• Transform magazine
  • June 15, 2021

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Over 50% of UK customers find bank’s digital experience lacking, research reveals

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A research from digital transformation agency Equator, which polled 1,000 UK consumers, shows that over 50% of the customers find their bank’s digital experience lacking.

Young demographics were the most dissatisfied, with 78% of Gen Y and 83% of Gen Z experiencing frustration when dealing with the digital banking experience, demonstrating that banks still have a long way to go to meet the needs of their loyal customers.

The report reveals that banks are lagging in customer experience, with architectures currently prioritising systems-oriented design and platforms built around the limitations and procedures of the bank rather than the needs of the customer. They are also sitting on poor customer reputation statistics, outdated hardware and an expensive legacy of branches and staff.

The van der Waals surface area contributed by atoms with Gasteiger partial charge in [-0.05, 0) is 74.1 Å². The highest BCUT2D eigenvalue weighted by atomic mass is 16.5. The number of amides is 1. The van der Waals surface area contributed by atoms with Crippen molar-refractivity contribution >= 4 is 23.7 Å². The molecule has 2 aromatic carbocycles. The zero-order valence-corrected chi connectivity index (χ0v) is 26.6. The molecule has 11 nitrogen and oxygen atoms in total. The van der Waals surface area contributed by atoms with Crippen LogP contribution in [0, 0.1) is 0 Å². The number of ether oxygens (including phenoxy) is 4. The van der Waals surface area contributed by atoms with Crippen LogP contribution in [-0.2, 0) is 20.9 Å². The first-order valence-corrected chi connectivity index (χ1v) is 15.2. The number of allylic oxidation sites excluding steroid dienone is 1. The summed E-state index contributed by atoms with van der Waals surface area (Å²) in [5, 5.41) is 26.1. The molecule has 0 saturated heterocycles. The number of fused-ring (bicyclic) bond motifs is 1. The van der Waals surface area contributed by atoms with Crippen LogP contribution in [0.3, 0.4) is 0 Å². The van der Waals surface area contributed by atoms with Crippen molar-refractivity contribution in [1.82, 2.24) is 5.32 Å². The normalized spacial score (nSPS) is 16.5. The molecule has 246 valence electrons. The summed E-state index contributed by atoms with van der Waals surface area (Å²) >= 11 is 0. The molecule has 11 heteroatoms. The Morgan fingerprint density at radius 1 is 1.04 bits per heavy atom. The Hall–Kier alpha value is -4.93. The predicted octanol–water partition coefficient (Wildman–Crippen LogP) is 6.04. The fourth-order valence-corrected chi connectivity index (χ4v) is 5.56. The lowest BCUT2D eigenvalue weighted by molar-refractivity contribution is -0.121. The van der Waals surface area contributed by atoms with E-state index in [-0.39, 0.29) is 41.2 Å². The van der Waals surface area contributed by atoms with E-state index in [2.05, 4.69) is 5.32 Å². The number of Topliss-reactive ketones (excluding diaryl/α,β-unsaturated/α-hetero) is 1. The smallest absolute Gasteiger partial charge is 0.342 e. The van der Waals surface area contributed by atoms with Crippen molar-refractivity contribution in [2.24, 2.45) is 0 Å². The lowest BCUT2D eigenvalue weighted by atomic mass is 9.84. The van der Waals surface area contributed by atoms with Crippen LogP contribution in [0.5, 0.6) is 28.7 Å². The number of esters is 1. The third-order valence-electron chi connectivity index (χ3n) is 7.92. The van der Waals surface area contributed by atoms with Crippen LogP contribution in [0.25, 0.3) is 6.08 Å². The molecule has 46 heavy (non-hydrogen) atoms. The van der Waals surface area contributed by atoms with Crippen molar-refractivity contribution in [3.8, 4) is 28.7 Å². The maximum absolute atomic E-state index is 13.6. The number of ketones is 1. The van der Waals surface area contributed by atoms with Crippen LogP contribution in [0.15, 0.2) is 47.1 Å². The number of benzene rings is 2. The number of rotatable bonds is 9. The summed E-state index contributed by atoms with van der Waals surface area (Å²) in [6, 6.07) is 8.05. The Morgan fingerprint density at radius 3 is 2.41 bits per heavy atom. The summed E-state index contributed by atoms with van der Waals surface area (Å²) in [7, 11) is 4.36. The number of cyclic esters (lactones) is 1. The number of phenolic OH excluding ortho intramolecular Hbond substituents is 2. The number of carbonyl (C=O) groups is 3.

“Digital transformation cannot be led by an IT team alone – it is a cultural shift in an organisation, a new way of thinking and doing and it must start from the very top of the business. As our survey showed frustration with digital experiences in banking is widespread. Change therefore must be led with key objectives based on the customers’ benefits, not software features,” says Garry Hamilton, group chief growth officer at Equator.

The research also explores the rise of big tech and how brands like of Apple, Amazon, Facebook, Google, PayPal and Uber are encroaching on the turf of well-established banking brands through the launch of new products, such as the Apple credit card.

The report suggests banks should invest in four key areas of digital transformation to deliver on customer needs: improving functionality for better digital CX, connecting services and products for a deeper relationship, processing automation for more efficient and faster processing, and adopting AI for next best actions and personalisation.

“Delivering a strong customer experience is a critical requirement for banks and building societies.Although such changes may seem daunting, one thing is certain – doing nothing is not an option,” says Hamilton.